NO BUT WE SHOULD ACTUALLY “SAVE THE TURTLES”

By Ser, Jooyoung

There are only 7 species of sea turtle on our planet and unfortunately, 6 of them are endangered on the IUCN Red list. Regrettably, the cause of the decrease in sea turtle population size cannot be separated from anthropogenic activity.

About 400 years ago, there were 39 million sea turtles roaming our oceans and maintaining our marine ecosystems; now only 10 million remain – a shocking 74% reduction of population size. Humans are driving and have been driving sea turtles to extinction by both direct and indirect activity. During the colonisation of the Americas by the European country, due to lack of agricultural knowledge and another food source, humans hunted the once abundant sea turtles. Humans relied on these turtles as perfect source of sustenance in the form of flesh and eggs. Turtles were easy food as they were easy to catch, and they could remain ‘fresh’ for months without maintenance. You could argue that without these turtles the Americas would not be the same great continents they are today  (SWOT, 2020a). 

Due to legislations taking place and hunting rules enforced, hunting is now less of an issue. However, this does not mean that humans are now guilt-free of endangering these species. Sea turtles are now being threatened by things like residential and commercial development; fisheries bycatch; pollution and pathogens as well as climate change. Pollution to our oceans comes in many forms: debris pollution, oil spills, fishing gear and more. It was estimated that over half of the sea turtle population have ingested debris pollution at least once. Ingestion and entanglement in the rubbish that humans deposit in the ocean are extremely harmful to sea turtles. Oil pollution and other chemical pollution can cause turtles to have weakened immune systems and affect their orientation to nesting sites. Climate change not only effects the whole marine ecosystem but also effects sea turtles directly (SWOT, 2020b). 

Current conservation action for as listed by the IUCN Red List includes research and monitoring; protection; management and education.  However, this is not currently enough, all the sea turtles species require further and more extensive conservation. In order conduct effective conservation research is also needed. The IUCN Red List lists the specific research topics that need to be explored for the sea turtles. Understanding processes underlying their habitat and breeding trends are essential to be able to help these reptiles. The current attempts to conserve the turtles have not been spread evenly among species of sea turtles. For example, the leatherback turtles have had a lot of attention from scientists and have recovered from being critically extinct in 2000 to just vulnerable in 2013 (IUCN, 2021). However, this sort of ‘favouritism’ may not be all too bad. As one species is studied significantly, the knowledge gained from the research and the refined conservation techniques could be extrapolated to help the other species. The sea turtles have overlapping global habitat ranges and are susceptible to similar threats so the scientific research could definitely be shared between them.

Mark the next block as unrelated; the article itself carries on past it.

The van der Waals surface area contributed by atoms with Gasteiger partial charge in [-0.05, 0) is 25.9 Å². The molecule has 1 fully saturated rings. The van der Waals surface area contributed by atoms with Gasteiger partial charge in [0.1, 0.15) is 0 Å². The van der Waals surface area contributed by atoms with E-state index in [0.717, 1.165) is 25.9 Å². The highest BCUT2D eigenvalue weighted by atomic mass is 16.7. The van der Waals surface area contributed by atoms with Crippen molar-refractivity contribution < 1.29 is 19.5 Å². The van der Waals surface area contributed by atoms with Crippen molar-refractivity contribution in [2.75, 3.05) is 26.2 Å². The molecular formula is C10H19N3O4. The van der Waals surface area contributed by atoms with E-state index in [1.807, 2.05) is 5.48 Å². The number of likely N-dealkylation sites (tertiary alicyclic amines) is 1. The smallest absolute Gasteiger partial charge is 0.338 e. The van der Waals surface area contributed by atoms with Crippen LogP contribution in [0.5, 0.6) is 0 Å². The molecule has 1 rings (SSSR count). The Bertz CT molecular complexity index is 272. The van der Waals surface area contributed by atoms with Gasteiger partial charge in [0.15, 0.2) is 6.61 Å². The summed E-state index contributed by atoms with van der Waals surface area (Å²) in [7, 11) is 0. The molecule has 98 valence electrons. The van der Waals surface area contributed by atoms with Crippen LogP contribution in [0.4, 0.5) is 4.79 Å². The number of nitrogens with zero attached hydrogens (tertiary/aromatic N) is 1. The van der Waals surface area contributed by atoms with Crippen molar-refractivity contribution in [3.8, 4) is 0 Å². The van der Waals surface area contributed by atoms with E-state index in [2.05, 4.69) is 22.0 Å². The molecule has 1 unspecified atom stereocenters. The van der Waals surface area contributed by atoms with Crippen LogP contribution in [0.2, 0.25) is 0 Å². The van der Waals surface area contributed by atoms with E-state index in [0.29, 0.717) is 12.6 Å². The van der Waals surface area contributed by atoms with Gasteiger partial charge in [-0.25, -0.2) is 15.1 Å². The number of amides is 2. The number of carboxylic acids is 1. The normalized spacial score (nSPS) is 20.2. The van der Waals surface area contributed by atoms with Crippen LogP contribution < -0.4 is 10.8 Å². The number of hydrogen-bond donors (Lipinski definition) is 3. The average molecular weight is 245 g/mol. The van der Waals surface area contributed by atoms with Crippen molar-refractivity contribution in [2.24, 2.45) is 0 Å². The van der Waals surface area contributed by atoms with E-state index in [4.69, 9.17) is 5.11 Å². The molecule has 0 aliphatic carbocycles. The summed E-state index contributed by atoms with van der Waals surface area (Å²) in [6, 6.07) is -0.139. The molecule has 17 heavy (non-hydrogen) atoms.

In turtles, sex determination is not genetic but rather relies on temperature. Warmer temperatures induce the development of female turtle hatchlings. Therefore, an obvious consequence of climate change is the disturbance of sex ratios in turtles. Despite this, in 2018 promising research about promiscuous loggerhead turtles suggest it may not all be doom and gloom. They found female loggerhead turtles could lay eggs several times during the nesting season and therefore lay up to three batches of eggs each from different fathers (Hickok, 2018). Recent research like this shows that a lot is still unknown about these creatures and more research is required

Seeing as it was us as the human race that caused such a devastating decline in the sea turtle populations, it is our duty to help them recover via methods the of conservation. The ancestors of sea turtles survived the meteor strike that killed off the dinosaurs and an ice age that induced a mass extinction, yet we are driving these magnificent species to extinction.

References:

Hickok, K. (2018) Promiscuous female sea turtles may save their species from climate change. Science (American Association for the Advancement of Science). Available from: doi: 10.1126/science.aat0235. 

IUCN. (2021) The IUCN Red List of Threatened Species. Available from: https://www.iucnredlist.org [Accessed Feb 2021].

SWOT. (2020a) FAQs About Sea Turtles. 

SWOT. (2020b) Threats to Sea Turtles. Available from: https://www.seaturtlestatus.org/threats-to-turtles [Accessed Feb 2021].

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